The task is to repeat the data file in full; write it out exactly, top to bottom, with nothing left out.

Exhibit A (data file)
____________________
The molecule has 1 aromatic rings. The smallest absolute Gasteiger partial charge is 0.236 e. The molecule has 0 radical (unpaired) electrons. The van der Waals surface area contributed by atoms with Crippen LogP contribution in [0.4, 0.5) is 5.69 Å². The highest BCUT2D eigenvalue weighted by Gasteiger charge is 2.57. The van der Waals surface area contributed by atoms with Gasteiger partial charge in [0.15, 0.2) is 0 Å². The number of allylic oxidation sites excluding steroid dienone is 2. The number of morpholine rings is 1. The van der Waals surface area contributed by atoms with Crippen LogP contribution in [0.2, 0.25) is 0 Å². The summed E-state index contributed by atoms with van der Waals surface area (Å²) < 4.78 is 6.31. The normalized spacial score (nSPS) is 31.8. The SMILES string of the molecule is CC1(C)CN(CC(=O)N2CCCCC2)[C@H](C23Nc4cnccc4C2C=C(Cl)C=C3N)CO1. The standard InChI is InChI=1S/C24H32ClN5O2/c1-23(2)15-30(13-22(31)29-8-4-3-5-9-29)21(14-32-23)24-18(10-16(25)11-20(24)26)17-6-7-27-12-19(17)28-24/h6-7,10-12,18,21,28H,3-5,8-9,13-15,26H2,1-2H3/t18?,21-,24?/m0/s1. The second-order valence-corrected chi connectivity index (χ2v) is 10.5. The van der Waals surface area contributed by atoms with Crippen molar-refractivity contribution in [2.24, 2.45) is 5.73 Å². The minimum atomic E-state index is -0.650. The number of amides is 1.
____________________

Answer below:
The molecule has 1 aromatic rings. The smallest absolute Gasteiger partial charge is 0.236 e. The molecule has 0 radical (unpaired) electrons. The van der Waals surface area contributed by atoms with Crippen LogP contribution in [0.4, 0.5) is 5.69 Å². The highest BCUT2D eigenvalue weighted by Gasteiger charge is 2.57. The van der Waals surface area contributed by atoms with Gasteiger partial charge in [0.15, 0.2) is 0 Å². The number of allylic oxidation sites excluding steroid dienone is 2. The number of morpholine rings is 1. The van der Waals surface area contributed by atoms with Crippen LogP contribution in [0.2, 0.25) is 0 Å². The summed E-state index contributed by atoms with van der Waals surface area (Å²) < 4.78 is 6.31. The normalized spacial score (nSPS) is 31.8. The SMILES string of the molecule is CC1(C)CN(CC(=O)N2CCCCC2)[C@H](C23Nc4cnccc4C2C=C(Cl)C=C3N)CO1. The standard InChI is InChI=1S/C24H32ClN5O2/c1-23(2)15-30(13-22(31)29-8-4-3-5-9-29)21(14-32-23)24-18(10-16(25)11-20(24)26)17-6-7-27-12-19(17)28-24/h6-7,10-12,18,21,28H,3-5,8-9,13-15,26H2,1-2H3/t18?,21-,24?/m0/s1. The second-order valence-corrected chi connectivity index (χ2v) is 10.5. The van der Waals surface area contributed by atoms with Crippen molar-refractivity contribution in [2.24, 2.45) is 5.73 Å². The minimum atomic E-state index is -0.650. The number of amides is 1.